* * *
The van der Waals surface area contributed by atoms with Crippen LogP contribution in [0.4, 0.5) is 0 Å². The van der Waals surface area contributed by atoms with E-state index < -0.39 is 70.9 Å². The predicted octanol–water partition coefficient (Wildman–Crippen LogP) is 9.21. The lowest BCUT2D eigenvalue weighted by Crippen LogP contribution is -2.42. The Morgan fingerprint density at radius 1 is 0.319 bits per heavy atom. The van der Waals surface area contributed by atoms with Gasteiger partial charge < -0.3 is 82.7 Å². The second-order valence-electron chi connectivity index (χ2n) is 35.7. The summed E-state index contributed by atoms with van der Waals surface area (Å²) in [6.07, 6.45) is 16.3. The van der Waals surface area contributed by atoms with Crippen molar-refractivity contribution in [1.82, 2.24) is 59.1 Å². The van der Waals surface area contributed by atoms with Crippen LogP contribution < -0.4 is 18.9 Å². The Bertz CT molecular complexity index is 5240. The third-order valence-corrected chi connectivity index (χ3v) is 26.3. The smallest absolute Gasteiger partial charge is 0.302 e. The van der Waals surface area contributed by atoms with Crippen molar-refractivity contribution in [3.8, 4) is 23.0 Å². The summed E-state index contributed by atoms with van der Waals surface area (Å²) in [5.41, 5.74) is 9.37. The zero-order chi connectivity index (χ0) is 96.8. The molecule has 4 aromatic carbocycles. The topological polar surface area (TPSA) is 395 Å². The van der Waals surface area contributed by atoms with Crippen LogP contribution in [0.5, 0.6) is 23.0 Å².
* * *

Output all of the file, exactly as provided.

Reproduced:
The van der Waals surface area contributed by atoms with Crippen LogP contribution in [0.4, 0.5) is 0 Å². The van der Waals surface area contributed by atoms with E-state index < -0.39 is 70.9 Å². The predicted octanol–water partition coefficient (Wildman–Crippen LogP) is 9.21. The lowest BCUT2D eigenvalue weighted by Crippen LogP contribution is -2.42. The Morgan fingerprint density at radius 1 is 0.319 bits per heavy atom. The van der Waals surface area contributed by atoms with Gasteiger partial charge < -0.3 is 82.7 Å². The second-order valence-electron chi connectivity index (χ2n) is 35.7. The summed E-state index contributed by atoms with van der Waals surface area (Å²) in [6.07, 6.45) is 16.3. The van der Waals surface area contributed by atoms with Crippen molar-refractivity contribution in [1.82, 2.24) is 59.1 Å². The van der Waals surface area contributed by atoms with Crippen LogP contribution < -0.4 is 18.9 Å². The Bertz CT molecular complexity index is 5240. The third-order valence-corrected chi connectivity index (χ3v) is 26.3. The smallest absolute Gasteiger partial charge is 0.302 e. The van der Waals surface area contributed by atoms with Crippen molar-refractivity contribution in [3.8, 4) is 23.0 Å². The summed E-state index contributed by atoms with van der Waals surface area (Å²) in [5.41, 5.74) is 9.37. The zero-order chi connectivity index (χ0) is 96.8. The molecule has 4 aromatic carbocycles. The topological polar surface area (TPSA) is 395 Å². The van der Waals surface area contributed by atoms with Crippen LogP contribution in [0.5, 0.6) is 23.0 Å².